why do we persist today in using these very distinctions when combating our latest enemies? Is it merely ironic or in fact profoundly symptomatic that those who most vehemently affirm universal symmetry (equality, democracy) are also more often than not the ones who opt for the most asymmetrical means of locating enemies and conducting war—that is, just wars fought for a just cause? But how are we to respond? For those who say there is no war and who yet find themselves witnessing daily bloodshed, Adornoian asceticism (refraining from participating in the nihilism of the political) or Benjaminian weak, quasi, or other messianism (waiting for the next incarnation of the historical subject [the multitudes?] or the next proletarian general strike [the event?]) would seem to be the answer. To this, however, those who say there is a war can respond only with bewilderment. Waiting for a ‘‘completely new politics’’ 10 and completely new political agents, waiting for the event and the right moment to name it, or waiting for universal ontological redemption feels much like waiting for the Second Coming, or, more accurately, for Godot. And have we not all grown weary of waiting? The war we call ‘‘the political,’’ whether nihilist or not, happily goes on while we watch Rome burn. As Schmitt wrote of the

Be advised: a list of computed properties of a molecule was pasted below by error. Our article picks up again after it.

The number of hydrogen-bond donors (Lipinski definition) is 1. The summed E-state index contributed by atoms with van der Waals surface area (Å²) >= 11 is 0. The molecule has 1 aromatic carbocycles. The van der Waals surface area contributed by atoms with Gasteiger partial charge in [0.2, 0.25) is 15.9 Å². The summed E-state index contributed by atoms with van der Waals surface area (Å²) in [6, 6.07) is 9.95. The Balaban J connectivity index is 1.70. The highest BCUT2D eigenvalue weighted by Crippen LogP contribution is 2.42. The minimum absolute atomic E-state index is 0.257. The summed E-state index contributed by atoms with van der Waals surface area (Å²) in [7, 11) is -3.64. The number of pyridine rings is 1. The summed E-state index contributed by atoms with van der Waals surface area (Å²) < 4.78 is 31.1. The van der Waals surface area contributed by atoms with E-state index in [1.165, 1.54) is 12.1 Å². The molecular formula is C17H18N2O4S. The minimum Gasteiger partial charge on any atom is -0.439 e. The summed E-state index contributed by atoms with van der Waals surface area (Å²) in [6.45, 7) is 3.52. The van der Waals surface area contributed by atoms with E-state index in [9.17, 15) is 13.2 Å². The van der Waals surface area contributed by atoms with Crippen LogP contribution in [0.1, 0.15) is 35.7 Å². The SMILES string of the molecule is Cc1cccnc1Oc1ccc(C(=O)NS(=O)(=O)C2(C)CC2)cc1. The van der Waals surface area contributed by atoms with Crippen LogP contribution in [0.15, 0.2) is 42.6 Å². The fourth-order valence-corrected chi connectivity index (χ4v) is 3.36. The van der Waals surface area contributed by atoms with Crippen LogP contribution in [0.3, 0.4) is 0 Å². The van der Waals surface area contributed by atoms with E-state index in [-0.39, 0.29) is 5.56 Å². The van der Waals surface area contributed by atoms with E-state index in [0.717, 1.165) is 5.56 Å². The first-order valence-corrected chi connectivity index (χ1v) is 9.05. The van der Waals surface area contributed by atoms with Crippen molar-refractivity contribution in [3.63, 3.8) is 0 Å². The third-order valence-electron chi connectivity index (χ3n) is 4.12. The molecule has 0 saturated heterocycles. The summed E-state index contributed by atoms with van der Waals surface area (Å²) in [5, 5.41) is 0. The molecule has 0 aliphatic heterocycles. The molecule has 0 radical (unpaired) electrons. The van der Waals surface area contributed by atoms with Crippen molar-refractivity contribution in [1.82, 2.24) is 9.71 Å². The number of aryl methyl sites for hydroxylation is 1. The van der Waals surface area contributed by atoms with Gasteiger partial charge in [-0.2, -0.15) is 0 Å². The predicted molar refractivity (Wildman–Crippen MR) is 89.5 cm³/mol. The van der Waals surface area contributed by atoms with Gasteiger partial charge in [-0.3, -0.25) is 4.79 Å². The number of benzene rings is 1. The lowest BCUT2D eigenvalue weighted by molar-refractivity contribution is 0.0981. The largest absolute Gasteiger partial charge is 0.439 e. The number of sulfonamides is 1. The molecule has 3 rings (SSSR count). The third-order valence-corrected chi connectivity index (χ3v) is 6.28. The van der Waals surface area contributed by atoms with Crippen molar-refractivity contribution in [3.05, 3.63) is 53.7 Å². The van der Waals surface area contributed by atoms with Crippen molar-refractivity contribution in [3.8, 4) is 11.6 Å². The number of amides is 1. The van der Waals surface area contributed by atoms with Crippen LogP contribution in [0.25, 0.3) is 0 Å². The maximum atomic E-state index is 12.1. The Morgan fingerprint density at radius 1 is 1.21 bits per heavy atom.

distinction between the human and the in- or subhuman when it is used to discriminate against blacks, Jews, Gypsies, and other so-called undesirables, then relationship of early Christianity to the Roman Empire, ‘‘The belief that a restrainer holds back the end of the world provides the only bridge between the notion of an eschatological paralysis of all human events and a tremendous historical monolith like that of the Christian empire of the Germanic kings’’ (60).One does not need to believe in the virtues of that particular ‘‘historical monolith’’ to understand the dangers of eschatological paralysis. But as Max Weber observed firsthand, ascetic